ARBUTHNOTT, Hon. Hugh (?1780-1868), of Hatton, Kincardine

Published in The History of Parliament: the House of Commons 1820-1832, ed. D.R. Fisher, 2009
Available from Cambridge University Press



1826 - 1865

Family and Education

b. ?1780, 2nd s. of John, 7th Visct. Arbuthnott [I] (d. 1800), and Isabella, da. of William Graham of Morphie. unm. KCB 10 Nov. 1862. d. 11 July 1868.

Offices Held

Entered army (ensign) May 1796; lt. 49 Ft. Sept. 1796, capt. 1799; maj. army 1804; maj. 52 Ft. 1805, lt.-col. 1811; half-pay 1815; col. army 1821; maj.-gen. 1830; lt.-gen. 1841; col. 38 Ft. 1843; gen. 1854; col. 79 Ft. 1862-d.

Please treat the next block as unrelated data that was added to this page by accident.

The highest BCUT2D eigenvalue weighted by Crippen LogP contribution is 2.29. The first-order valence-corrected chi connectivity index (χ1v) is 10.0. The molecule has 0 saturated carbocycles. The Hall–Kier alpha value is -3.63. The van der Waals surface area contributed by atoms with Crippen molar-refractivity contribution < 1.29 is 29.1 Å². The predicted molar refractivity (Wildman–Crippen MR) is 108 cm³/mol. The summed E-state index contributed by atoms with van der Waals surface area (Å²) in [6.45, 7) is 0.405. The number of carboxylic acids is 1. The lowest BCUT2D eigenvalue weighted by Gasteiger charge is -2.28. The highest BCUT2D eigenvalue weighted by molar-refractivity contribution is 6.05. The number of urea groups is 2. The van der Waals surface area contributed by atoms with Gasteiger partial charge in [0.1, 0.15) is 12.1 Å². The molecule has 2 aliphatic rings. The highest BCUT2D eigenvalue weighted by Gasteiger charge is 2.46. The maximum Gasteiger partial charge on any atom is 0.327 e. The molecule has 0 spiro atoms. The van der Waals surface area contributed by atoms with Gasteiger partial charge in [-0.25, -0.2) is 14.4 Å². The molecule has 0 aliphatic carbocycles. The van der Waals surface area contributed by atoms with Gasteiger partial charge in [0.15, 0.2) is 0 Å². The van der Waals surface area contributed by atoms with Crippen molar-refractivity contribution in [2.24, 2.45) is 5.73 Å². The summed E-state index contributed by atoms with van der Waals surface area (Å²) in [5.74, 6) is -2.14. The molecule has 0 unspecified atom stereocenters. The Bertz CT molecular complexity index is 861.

Arbuthnnott’s paternal grandfather John, the first surviving son of John Arbuthnott of Fordoun, Kincardineshire, was a writer to the signet and worked as factor to his cousin John, 5th Viscount Arbuthnott, for nine years before he succeeded in 1756 to his peerage and Kincardineshire estates between Fordoun and Inverbervie. Eccentric in his later years, he made some peculiar arrangements for their management, which his son John (b. 1754), this Member’s father, had to unravel after succeeding him as 7th Viscount in 1791. He died, aged 45, in 1800 and was succeeded by his 22-year-old eldest son John, an army officer. A staunch Tory, he was appointed lord lieutenant of Kincardineshire in 1805 and elected as a Scottish representative peer in 1818.1 His brother Hugh Arbuthnott followed him into the army in 1796. He was on the Helder expedition in 1799, served in the Baltic and at Copenhagen in 1801 and 1807, with Moore in Spain and Portugal and later with Wellington in the Peninsula, where he commanded the 52nd Regiment at Busaco. He was on the Kincardineshire freeholders’ roll by 1811.2 When the ministerialist sitting Member stood down at the dissolution in early 1820, Arbuthnott’s brother put him forward, even though he was ‘detained’ in France ‘by a very severe illness’. His rivals were the ‘oppositionist’ Sir Alexander Ramsay and the ministerialist James Farquhar*. Lord Arbuthnott’s attempts to secure the backing of the Liverpool ministry, who initially stayed neutral, were unavailing, and he insisted that he would transfer their votes to Ramsay rather than give them to his bete noir Farquhar. He dismissed a treasury suggestion that Hugh might start for Aberdeen Burghs against Joseph Hume* as a means of resolving the impasse.3 At the end of the first week of March Lord Arbuthnott withdrew him, acknowledging that he had no chance, but persisted in backing Ramsay against Farquhar. This angered Lord Melville, the government’s Scottish manager, who perceived that Arbuthnott had probably been colluding with Ramsay from the outset.4 He was subsequently ousted from the representative peerage, but he was re-elected on a vacancy in August 1821, having apparently made his peace with Melville.5 When Hugh Arbuthnott belatedly arrived in Kincardineshire a week before the election he declared his intention of trying again ‘on the first favourable opportunity’.6 This occurred at the general election of 1826, when Arbuthnott, who had been in the field for 18 months since Ramsay had announced his decision to retire, came in unopposed. His proposer recommended him as ‘a landed proprietor’ of the county who would uphold its agricultural interest, which Arbuthnott, returning thanks, duly promised to do.7